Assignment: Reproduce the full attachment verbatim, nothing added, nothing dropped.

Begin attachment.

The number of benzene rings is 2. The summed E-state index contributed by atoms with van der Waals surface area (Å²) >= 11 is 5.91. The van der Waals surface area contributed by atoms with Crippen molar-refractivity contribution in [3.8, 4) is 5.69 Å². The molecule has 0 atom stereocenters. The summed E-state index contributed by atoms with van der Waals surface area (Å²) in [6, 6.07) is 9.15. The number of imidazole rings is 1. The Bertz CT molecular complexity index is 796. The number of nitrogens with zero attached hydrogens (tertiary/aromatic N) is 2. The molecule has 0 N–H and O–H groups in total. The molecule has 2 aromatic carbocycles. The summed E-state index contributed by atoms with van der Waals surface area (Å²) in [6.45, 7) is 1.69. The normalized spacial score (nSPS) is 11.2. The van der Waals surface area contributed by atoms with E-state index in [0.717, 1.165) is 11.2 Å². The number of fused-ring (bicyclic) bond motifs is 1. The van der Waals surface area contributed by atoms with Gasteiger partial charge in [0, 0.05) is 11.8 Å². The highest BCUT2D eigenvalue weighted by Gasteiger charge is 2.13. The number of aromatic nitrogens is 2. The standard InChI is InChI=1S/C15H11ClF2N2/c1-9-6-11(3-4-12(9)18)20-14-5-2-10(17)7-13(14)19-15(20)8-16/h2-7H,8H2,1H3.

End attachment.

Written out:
The number of benzene rings is 2. The summed E-state index contributed by atoms with van der Waals surface area (Å²) >= 11 is 5.91. The van der Waals surface area contributed by atoms with Crippen molar-refractivity contribution in [3.8, 4) is 5.69 Å². The molecule has 0 atom stereocenters. The summed E-state index contributed by atoms with van der Waals surface area (Å²) in [6, 6.07) is 9.15. The number of imidazole rings is 1. The Bertz CT molecular complexity index is 796. The number of nitrogens with zero attached hydrogens (tertiary/aromatic N) is 2. The molecule has 0 N–H and O–H groups in total. The molecule has 2 aromatic carbocycles. The summed E-state index contributed by atoms with van der Waals surface area (Å²) in [6.45, 7) is 1.69. The normalized spacial score (nSPS) is 11.2. The van der Waals surface area contributed by atoms with E-state index in [0.717, 1.165) is 11.2 Å². The number of fused-ring (bicyclic) bond motifs is 1. The van der Waals surface area contributed by atoms with Gasteiger partial charge in [0, 0.05) is 11.8 Å². The highest BCUT2D eigenvalue weighted by Gasteiger charge is 2.13. The number of aromatic nitrogens is 2. The standard InChI is InChI=1S/C15H11ClF2N2/c1-9-6-11(3-4-12(9)18)20-14-5-2-10(17)7-13(14)19-15(20)8-16/h2-7H,8H2,1H3.